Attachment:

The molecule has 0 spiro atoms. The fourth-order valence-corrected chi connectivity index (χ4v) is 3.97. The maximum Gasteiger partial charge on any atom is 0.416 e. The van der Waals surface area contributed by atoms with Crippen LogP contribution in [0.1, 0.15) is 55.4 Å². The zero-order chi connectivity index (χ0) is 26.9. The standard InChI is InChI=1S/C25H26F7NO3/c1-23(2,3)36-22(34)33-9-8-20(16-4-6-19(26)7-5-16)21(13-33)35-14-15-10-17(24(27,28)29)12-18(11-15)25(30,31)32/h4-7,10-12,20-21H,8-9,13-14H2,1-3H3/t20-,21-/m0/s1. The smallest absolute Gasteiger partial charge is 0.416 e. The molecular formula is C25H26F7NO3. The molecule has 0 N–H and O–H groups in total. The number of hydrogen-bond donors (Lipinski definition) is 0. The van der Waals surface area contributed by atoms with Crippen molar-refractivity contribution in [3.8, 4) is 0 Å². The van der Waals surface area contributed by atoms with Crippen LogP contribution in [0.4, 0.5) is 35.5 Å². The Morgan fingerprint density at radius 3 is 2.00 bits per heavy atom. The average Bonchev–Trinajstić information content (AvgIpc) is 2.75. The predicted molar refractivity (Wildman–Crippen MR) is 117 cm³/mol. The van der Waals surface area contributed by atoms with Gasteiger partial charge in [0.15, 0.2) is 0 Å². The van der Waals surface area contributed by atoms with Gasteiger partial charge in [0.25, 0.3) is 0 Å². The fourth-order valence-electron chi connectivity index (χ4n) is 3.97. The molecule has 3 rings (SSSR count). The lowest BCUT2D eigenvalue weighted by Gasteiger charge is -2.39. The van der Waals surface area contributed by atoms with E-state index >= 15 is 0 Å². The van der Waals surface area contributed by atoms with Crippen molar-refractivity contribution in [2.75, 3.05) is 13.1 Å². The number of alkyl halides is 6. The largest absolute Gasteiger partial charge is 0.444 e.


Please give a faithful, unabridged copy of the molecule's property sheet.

The molecule has 0 spiro atoms. The fourth-order valence-corrected chi connectivity index (χ4v) is 3.97. The maximum Gasteiger partial charge on any atom is 0.416 e. The van der Waals surface area contributed by atoms with Crippen LogP contribution in [0.1, 0.15) is 55.4 Å². The zero-order chi connectivity index (χ0) is 26.9. The standard InChI is InChI=1S/C25H26F7NO3/c1-23(2,3)36-22(34)33-9-8-20(16-4-6-19(26)7-5-16)21(13-33)35-14-15-10-17(24(27,28)29)12-18(11-15)25(30,31)32/h4-7,10-12,20-21H,8-9,13-14H2,1-3H3/t20-,21-/m0/s1. The smallest absolute Gasteiger partial charge is 0.416 e. The molecular formula is C25H26F7NO3. The molecule has 0 N–H and O–H groups in total. The number of hydrogen-bond donors (Lipinski definition) is 0. The van der Waals surface area contributed by atoms with Crippen molar-refractivity contribution in [3.8, 4) is 0 Å². The van der Waals surface area contributed by atoms with Crippen LogP contribution in [0.4, 0.5) is 35.5 Å². The Morgan fingerprint density at radius 3 is 2.00 bits per heavy atom. The average Bonchev–Trinajstić information content (AvgIpc) is 2.75. The predicted molar refractivity (Wildman–Crippen MR) is 117 cm³/mol. The van der Waals surface area contributed by atoms with Gasteiger partial charge in [0.15, 0.2) is 0 Å². The van der Waals surface area contributed by atoms with Gasteiger partial charge in [0.25, 0.3) is 0 Å². The fourth-order valence-electron chi connectivity index (χ4n) is 3.97. The molecule has 3 rings (SSSR count). The lowest BCUT2D eigenvalue weighted by Gasteiger charge is -2.39. The van der Waals surface area contributed by atoms with E-state index >= 15 is 0 Å². The van der Waals surface area contributed by atoms with Crippen molar-refractivity contribution in [2.75, 3.05) is 13.1 Å². The number of alkyl halides is 6. The largest absolute Gasteiger partial charge is 0.444 e.